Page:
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Taking a break after a gastronomically great Easter, Julie-anne Sprague gets down to the serious business of documenting the movements in the city’s restaurant and cafe business.

SO just who has got Campo de Fiori? Clout and Associates can tell us it’s down to two people, with the final assessments being made. Gusto understands Yvette and Duncan Barker bought the restaurant in November 2000 for $700,000 including stock and have sold it for $500,000. Mathew Smith at Clout and Associates determined the loss to be largely due to the deterioration of good will. His advice? Appoint administrators before you have to close the doors.

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The block from Francis to William streets in Northbridge has fallen into a spot of bother. The boys who bought the Silver Dollar Restaurant about 12 months ago didn’t do so well, but the new owner (who Gusto will be talking to soon) says he’ll be just fine. The site opposite Villa Italia, which was only recently refurbished and renamed to Cafe de ja vu is up for lease or sale. Joe Hiddad has owned the site for about six years and says he’s getting out because he needs the cash. The restaurant has had several name changes in that time. He told Gusto the lease for the restaurant was for nine years. Purchasing the site also is an option. It is located on the corner of Aberdeen and William streets in Northbridge. While still trading,Vultures, located on the corner of Francis and William streets has gone into administration.

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Voyager Estate is getting back to its roots. The Voyager Estate Cape Malay Buffet is a menu showcasing the cooking that influenced Cape Town in South Africa. The Dutch brought people from offshore into South Africa, many of them Malay craftsmen. They were instrumental in its architecture, known as Cape Dutch, and on which Voyager Estate has modelled its cellar door building. The other influence Malays had on South African culture was food. Voyager Estate will celebrate what is known as Cape Malay cooking until Sunday April 7. Dishes include tamatie (tomato and lamb stew), kerrievis (soused Augusta Whiting) and Denningvleis (spiced lamb fricasee).

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International guests will join a host of local talent at the WA Wine and Food Forum later this year. Mike Stone from one of New Zealand’s most visited wineries, Gibbston Valley Wines, and principal of Niagara Nature Tours Carla Carlson are among the range of people who will take part in the conference.

The conference will be held at Burswood Resort on May 30 to June 1. For more information visit www.wineandfood.com.au

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The Taste of the Valley festival is under way and, if you are thinking of heading to the Swan Valley in the next few weeks, this event is one worth a look. Called GourmArt with an Aussie Twist at Chapel Farm, the event will surely entertain the ears, the eyes, and the tastebuds – everything a festival should be. The event will be held on Saturday April 13 at 7pm. Chef John Zarb will prepare four gourmet game meats, a buffet of desserts and cheeses plus fire up the barbecue. But this isn’t any old barbie. It has been made by local artist Antonio Battistessa and will be fired up on the evening to cook five seafoods. There will be plenty of music to accompany the food with the band Higher Ground performing on the evening. A selection of Swan Valley wines will be available for purchase. Tickets are $40 per person.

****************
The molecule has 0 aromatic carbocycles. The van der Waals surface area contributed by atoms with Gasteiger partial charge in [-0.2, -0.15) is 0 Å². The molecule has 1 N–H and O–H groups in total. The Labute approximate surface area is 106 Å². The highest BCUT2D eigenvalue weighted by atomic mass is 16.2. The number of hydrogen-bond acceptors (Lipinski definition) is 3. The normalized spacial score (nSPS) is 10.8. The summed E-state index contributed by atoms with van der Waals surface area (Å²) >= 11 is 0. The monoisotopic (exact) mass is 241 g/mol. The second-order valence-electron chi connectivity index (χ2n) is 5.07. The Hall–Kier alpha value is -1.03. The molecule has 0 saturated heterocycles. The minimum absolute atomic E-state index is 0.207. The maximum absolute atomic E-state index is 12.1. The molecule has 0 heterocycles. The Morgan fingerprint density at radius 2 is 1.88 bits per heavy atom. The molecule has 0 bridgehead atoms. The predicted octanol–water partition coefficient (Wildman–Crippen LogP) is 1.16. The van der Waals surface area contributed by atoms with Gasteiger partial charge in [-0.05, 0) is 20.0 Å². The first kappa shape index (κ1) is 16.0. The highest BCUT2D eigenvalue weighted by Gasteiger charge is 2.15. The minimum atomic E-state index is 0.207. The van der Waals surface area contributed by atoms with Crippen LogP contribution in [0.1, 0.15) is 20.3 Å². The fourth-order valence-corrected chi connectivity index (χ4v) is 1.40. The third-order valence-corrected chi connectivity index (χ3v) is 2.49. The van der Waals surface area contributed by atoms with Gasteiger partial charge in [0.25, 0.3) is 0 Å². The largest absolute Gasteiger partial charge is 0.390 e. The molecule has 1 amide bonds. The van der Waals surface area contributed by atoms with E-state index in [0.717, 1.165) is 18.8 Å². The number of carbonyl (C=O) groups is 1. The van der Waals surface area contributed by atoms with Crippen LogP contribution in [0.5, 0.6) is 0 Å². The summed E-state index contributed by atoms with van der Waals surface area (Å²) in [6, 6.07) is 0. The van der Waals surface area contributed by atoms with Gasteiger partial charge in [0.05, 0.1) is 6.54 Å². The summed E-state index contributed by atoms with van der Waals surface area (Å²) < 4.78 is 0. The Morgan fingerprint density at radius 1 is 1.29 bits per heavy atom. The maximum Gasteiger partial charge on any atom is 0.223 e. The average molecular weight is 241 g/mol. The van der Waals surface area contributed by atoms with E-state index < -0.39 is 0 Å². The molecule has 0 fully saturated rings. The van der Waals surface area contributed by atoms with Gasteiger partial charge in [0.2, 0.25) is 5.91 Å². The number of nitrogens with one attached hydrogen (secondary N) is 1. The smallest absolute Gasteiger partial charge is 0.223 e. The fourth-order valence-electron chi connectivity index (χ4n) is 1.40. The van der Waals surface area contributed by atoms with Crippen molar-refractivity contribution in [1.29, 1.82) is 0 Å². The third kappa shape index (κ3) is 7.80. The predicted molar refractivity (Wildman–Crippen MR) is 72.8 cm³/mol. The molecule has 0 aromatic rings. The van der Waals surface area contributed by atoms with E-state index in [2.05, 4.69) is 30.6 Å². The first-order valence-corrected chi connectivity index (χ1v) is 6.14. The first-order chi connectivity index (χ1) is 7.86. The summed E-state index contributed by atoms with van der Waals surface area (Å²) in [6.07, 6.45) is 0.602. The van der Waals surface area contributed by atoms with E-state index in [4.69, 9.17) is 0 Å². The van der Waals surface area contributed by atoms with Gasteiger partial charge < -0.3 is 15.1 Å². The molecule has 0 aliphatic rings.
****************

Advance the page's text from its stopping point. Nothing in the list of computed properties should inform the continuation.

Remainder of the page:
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While Gusto’s David Pike is enjoying the vintage in Margaret River you can get your slice of the action a little closer to home. Sandalford Wines is running a special promotion, Cruise through Vintage, for its vintage season. This half-day tour will give you a hands-on experience of a winery vintage, but with a touch of style. Beginning with an alfresco breakfast, you will have an interactive tour of the operational winery and wine appreciation tasting session. It concludes as you sit back aboard the Miss Sandalford, enjoying port and cheeseboards. The half-day tour and cruise is $59 per person.

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The third Farmers Market takes place in Margaret River this weekend. Held the first Sunday of every month, the initiative of the Margaret River Regional Producers Association has proven successful, says the great Don Hancey.

“We’ve now got 33 suppliers and 55 producers and there are over 200 different food items,” he says.

And tourists and locals are flocking to them, as Don says, because the markets are purely food.

“It’s a four-hour market and people come here to shop. It’s a food market. When you start blending it loses focus. It’s strictly food,” he says.

So if you’re heading down this weekend, be sure to stop in at the Old Hospital Complex in the Margaret River CBD between 8am and 12pm on Sunday. And, as for the effects of the cooler weather and impending rain on the market, Don says the Margaret River Regional Producers Association will convene to decide on the continuation through winter. He said they have been very popular and he would like to see them continue, however it depends on the availability of product and environmental factors. We’ll keep you posted.

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